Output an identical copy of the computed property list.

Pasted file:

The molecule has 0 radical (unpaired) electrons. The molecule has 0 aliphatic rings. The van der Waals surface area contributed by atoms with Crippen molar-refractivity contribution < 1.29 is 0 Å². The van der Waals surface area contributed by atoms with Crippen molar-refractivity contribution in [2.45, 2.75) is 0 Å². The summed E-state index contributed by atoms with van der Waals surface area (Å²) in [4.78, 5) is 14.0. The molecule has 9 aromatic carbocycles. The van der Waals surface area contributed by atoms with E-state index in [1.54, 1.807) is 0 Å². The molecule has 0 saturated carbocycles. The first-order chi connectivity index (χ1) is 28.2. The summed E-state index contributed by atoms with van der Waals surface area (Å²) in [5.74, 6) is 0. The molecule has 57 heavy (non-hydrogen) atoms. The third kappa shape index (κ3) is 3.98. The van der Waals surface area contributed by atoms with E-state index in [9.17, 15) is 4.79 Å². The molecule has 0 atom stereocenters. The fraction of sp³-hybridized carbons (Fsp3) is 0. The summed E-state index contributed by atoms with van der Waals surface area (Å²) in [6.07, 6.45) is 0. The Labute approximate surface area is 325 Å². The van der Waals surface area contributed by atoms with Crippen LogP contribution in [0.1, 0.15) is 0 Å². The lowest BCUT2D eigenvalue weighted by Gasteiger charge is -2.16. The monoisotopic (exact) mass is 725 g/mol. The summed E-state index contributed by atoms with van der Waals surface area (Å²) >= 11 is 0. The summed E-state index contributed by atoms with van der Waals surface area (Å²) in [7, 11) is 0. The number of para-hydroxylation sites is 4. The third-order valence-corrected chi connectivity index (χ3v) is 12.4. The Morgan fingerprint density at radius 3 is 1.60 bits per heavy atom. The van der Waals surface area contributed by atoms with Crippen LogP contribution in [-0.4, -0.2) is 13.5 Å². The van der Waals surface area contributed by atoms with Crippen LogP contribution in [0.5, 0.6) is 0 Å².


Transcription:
The molecule has 0 radical (unpaired) electrons. The molecule has 0 aliphatic rings. The van der Waals surface area contributed by atoms with Crippen molar-refractivity contribution < 1.29 is 0 Å². The van der Waals surface area contributed by atoms with Crippen molar-refractivity contribution in [2.45, 2.75) is 0 Å². The summed E-state index contributed by atoms with van der Waals surface area (Å²) in [4.78, 5) is 14.0. The molecule has 9 aromatic carbocycles. The van der Waals surface area contributed by atoms with E-state index in [1.54, 1.807) is 0 Å². The molecule has 0 saturated carbocycles. The first-order chi connectivity index (χ1) is 28.2. The summed E-state index contributed by atoms with van der Waals surface area (Å²) in [5.74, 6) is 0. The molecule has 57 heavy (non-hydrogen) atoms. The third kappa shape index (κ3) is 3.98. The van der Waals surface area contributed by atoms with E-state index in [9.17, 15) is 4.79 Å². The molecule has 0 atom stereocenters. The fraction of sp³-hybridized carbons (Fsp3) is 0. The summed E-state index contributed by atoms with van der Waals surface area (Å²) in [6.07, 6.45) is 0. The Labute approximate surface area is 325 Å². The van der Waals surface area contributed by atoms with Crippen LogP contribution in [0.1, 0.15) is 0 Å². The lowest BCUT2D eigenvalue weighted by Gasteiger charge is -2.16. The monoisotopic (exact) mass is 725 g/mol. The summed E-state index contributed by atoms with van der Waals surface area (Å²) >= 11 is 0. The summed E-state index contributed by atoms with van der Waals surface area (Å²) in [7, 11) is 0. The number of para-hydroxylation sites is 4. The third-order valence-corrected chi connectivity index (χ3v) is 12.4. The Morgan fingerprint density at radius 3 is 1.60 bits per heavy atom. The van der Waals surface area contributed by atoms with Crippen LogP contribution in [-0.4, -0.2) is 13.5 Å². The van der Waals surface area contributed by atoms with Crippen LogP contribution in [0.5, 0.6) is 0 Å².